“El camino lo abrieron nuestros padres y nosotros seguimos la huella”. La frase fue pronunciada por Humberto Groenenberg, en la entrevista que le realizó este diario en marzo, días antes de recibir el reconocimiento como Agricultor Pionero en la Fiesta del Trigo.
Falleció ayer en nuestra ciudad, a los 86 años, y también -como lo hicieron sus padres- dejó una huella.
Hijo de Jacobo Groenenberg y Josina Van der Horst, recibió en su hogar -a partir del ejemplo- los valores del esfuerzo y la perseverancia. Hogar que creció con seis hijos, cuatro varones y dos mujeres.
Tenía 14 años cuando empezó a desempeñarse en el campo y percibió en sus tareas cotidianas los cambios que se fueron logrando con la evolución tecnológica. En la mencionada entrevista, recordó que “mi hermano mayor (Arie) trabajó varios años con caballos, para arar y en otras actividades. Después cuando vine yo se empezó a modernizar un poco”.
Otra expresión que pronunció tuvo mucho valor, porque refleja el espíritu con el que hacían todas las actividades, que no eran pocas ni livianas: “Había que trabajar y trabajar, pero la pasábamos bien”.
Su padre llegó al país en 1924 y se ocupó con Diego Zijlstra de labores en la cosecha. Volvió a Holanda, para retornar nuevamente a Argentina al año siguiente con un pequeño capital, junto a otros jóvenes.
En sociedad con Juan Verkuyl, alquiló un campo en la zona de San Cayetano, y posteriormente siguió trabajando con la familia Van der Horst. Ya había nacido Humberto cuando se produjo la mudanza al establecimiento La Federación, en Tres Arroyos, con otras familias. En 1938, con la colonización de San Francisco de Bellocq, su familia pasó de arrendar a ser propietaria.
Fue en La Federación donde comenzaron las clases del Colegio Holandés, luego de su padre viajara a Holanda para traer un maestro; también estuvo entre los fundadores de la Cooperativa Alfa, cuya apertura se produjo en abril de 1938. No sorprendió, en consecuencia, que el compromiso con las instituciones fuera transmitido y heredado por las generaciones siguientes.
Humberto integró la Cooperativa Agrícola de San Mayol y ejerció la presidencia durante tres años. En la Cooperativa Alfa fue síndico y director durante 31 años, así como formó parte de la comisión de entidades agropecuarias. Estuvo vinculado al Colegio Holandés, y participó de manera activa en la Iglesia Reformada.
Su trayectoria en la producción agrícola y también ganadera resultó muy positiva, con un proceso de expansión. Había dejado la vida en el campo hacía aproximadamente cinco años, pero de tanto en tanto visitaba el establecimiento “La Querencia”.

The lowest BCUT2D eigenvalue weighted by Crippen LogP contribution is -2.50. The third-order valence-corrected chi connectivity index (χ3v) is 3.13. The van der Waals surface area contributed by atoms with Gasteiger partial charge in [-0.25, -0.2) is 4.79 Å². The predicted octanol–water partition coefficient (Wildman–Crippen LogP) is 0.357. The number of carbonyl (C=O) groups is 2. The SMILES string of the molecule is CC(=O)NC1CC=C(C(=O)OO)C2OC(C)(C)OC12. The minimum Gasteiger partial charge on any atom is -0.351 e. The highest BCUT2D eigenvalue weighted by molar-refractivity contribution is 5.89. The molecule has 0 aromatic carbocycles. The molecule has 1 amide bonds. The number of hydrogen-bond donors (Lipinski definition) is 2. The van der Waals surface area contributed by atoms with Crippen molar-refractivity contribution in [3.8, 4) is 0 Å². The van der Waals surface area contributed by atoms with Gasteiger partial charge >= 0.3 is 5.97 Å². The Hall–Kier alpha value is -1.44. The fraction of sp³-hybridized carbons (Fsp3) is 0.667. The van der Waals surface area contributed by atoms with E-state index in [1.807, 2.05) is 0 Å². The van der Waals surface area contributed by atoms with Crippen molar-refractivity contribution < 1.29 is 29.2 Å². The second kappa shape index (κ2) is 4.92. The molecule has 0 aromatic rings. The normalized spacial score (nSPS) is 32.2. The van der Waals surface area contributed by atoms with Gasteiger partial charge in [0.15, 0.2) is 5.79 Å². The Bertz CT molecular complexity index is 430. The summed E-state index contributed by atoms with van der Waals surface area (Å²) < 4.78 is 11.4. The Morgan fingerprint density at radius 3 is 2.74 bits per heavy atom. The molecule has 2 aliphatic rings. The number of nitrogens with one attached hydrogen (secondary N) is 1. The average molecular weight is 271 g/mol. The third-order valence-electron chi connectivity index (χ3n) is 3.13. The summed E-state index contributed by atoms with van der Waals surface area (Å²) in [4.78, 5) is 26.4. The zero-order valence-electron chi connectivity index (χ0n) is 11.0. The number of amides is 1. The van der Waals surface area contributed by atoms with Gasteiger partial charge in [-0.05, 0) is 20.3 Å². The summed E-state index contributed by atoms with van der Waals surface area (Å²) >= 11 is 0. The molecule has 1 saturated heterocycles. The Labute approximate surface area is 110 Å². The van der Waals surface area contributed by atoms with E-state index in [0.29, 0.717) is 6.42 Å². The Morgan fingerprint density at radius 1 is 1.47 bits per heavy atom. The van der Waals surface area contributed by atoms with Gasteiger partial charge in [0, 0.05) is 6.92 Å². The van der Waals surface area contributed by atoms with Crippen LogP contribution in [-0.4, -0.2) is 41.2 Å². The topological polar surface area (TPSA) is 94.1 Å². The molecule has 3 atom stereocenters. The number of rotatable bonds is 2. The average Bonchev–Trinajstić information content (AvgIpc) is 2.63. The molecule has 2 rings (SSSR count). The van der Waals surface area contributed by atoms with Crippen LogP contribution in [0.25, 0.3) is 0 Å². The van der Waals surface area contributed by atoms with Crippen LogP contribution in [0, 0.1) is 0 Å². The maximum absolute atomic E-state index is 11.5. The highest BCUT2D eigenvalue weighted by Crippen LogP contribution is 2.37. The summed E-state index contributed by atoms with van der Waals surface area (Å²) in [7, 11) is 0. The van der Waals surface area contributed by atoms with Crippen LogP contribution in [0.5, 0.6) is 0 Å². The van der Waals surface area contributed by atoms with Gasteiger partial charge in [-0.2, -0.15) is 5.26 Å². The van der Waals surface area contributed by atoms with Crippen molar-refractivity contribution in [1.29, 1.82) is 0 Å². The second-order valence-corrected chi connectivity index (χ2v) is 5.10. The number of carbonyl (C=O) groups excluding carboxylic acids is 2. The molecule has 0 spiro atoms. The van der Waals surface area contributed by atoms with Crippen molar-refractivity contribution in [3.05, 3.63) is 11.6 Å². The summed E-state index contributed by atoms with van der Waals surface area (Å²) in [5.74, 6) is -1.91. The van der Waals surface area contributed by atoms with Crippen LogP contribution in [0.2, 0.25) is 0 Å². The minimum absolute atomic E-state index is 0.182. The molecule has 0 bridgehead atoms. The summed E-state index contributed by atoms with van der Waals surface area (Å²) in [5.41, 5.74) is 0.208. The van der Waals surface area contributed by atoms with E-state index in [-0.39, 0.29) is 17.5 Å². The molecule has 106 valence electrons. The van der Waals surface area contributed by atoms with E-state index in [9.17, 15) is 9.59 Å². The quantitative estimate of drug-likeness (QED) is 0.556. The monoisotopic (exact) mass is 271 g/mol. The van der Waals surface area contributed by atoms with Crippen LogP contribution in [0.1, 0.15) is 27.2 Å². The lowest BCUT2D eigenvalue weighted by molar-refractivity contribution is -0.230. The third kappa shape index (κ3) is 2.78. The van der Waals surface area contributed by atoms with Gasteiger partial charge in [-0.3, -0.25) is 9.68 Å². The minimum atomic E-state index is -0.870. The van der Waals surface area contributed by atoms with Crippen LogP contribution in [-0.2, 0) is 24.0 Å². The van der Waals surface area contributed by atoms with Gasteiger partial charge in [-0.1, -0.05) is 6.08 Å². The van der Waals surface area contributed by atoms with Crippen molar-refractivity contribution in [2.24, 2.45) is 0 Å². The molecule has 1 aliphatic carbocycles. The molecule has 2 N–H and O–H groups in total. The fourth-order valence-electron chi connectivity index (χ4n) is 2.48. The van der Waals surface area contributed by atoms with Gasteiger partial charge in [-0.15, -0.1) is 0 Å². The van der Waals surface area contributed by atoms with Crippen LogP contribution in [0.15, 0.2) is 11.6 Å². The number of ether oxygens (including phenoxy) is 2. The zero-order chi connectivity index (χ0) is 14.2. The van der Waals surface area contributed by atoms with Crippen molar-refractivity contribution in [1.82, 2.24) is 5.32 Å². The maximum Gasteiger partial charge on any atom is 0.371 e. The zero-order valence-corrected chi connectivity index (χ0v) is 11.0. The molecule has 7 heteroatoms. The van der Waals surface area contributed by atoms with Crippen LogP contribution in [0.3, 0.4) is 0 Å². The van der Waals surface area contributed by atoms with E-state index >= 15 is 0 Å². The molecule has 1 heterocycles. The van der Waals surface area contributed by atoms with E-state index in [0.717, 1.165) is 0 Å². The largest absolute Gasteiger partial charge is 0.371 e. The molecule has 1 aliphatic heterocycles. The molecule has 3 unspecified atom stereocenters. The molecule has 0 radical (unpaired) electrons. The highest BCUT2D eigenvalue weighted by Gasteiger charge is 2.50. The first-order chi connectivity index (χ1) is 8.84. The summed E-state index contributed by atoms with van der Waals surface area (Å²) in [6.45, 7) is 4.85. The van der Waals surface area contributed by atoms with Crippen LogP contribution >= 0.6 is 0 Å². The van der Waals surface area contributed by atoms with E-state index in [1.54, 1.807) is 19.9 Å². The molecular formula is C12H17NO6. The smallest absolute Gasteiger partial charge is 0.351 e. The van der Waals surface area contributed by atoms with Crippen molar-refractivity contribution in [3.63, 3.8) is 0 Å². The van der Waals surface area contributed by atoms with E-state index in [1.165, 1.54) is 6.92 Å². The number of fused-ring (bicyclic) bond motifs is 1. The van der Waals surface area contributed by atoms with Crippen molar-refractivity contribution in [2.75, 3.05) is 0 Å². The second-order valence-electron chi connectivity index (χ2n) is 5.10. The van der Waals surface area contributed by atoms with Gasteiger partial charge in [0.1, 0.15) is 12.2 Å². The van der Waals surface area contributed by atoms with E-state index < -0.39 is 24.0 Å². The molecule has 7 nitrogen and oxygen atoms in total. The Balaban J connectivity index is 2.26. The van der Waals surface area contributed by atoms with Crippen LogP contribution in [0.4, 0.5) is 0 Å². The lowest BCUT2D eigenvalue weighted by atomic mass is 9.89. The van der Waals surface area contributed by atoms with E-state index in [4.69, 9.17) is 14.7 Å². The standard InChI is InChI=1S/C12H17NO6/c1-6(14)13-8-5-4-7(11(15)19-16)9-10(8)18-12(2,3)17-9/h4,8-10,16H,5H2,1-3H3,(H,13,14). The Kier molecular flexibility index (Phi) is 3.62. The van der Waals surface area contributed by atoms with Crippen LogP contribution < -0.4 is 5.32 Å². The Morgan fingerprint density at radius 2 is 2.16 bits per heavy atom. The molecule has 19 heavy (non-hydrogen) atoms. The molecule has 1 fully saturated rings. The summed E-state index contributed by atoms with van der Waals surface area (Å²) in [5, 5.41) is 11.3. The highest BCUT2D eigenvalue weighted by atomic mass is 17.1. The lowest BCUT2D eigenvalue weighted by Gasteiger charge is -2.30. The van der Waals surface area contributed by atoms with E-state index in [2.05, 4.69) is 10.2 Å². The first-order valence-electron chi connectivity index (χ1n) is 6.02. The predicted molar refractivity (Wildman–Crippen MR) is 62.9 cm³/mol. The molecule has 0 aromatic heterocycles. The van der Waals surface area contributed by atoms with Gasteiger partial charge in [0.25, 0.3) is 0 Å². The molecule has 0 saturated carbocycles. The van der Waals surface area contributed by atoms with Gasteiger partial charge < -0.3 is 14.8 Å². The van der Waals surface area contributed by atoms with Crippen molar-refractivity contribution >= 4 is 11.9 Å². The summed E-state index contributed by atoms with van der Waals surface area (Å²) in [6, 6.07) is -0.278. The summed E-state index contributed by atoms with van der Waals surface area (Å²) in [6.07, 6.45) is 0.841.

Habló, con este diario, de sus hijos Eddie, Marina, Jaapje y Robbie, sus profesiones y actividades. Mostraba orgullo por los suyos y describía con gratitud cada salida de pesca, los viajes y la posibilidad de disfrutar. El 12 de marzo, cuando recibió la distinción de Agricultor Pionero, dejó en claro el lugar que ocupaban sus seres queridos y que nada podría haber hecho solo.
“Para mí es un gran honor. Muchos podrían ocupar este lugar, pero no es mi mérito, detrás hay una familia, amigos y conocidos que han trabajando conmigo”.
Name: DE KONING, Nikolaas Jacobus.
P.T.C. 08-09-1944 (MI-5 & C only).
MI-5 advise 12-09-1944: Our only information about this candidate is contained in the LRC file RPS 7431.
Born: 16-09-1907, Krabbendijke.
Occupation: Estate manager, teacher.
Pte. Address: Willem Buijtewechstraat 141, Rotterdam.
Father: Jan de Koning.
Mother: Fenia Elsina Lampe.
Remarks 14-09-1944: To be trained as agent in the field, commencing 09-091944.
Mil. Service: June 1942 Joined Dutch Commandos - Private.
A little too old and slow for parachuting with safety. He was unco-ordinated and awkward at times. Credit must be given for his determination to complete the course after suffering slight concussion on his third descent. He made the night jump safely. FOUR DESCENTS THIRD CLASS.
??-10-1944 Left for the field.
04-05-1945 Arrived in UK.
DISPOSAL OF STUDENT 07-05-1945.
Rate of pay: Paid by Dutch.
Com. Training: 06-09-1944.
Schools Att: STS-51
Operational: Considerable. In the field from 09-10-1944 to 04-05-1945 Went on SAS operation, but worked for S.F.
after a time in the field.
Sec. Student: None.
Reas/Disp: No further work available. Required for work attached to Staff of Prince Bernhard.
Rec. by: Country Sec: Return to Unit.
The a/n was sworn out yesterday, 08-05-1945 and is being returned to unit.
From: Sgt. de KONING, N.J. (1047)
Nr. 2 Troop 1C (I.A.) Commando.
Sent on a mission by SAS on instructions from S.F.
Operational name: PORTIA II.
Mission: Instructions of the Underground Movement in the Northern part of Holland.
I started my mission on the 8th October, 1944, together with Adjutant GREENWOOD, Sgt. van der VEER and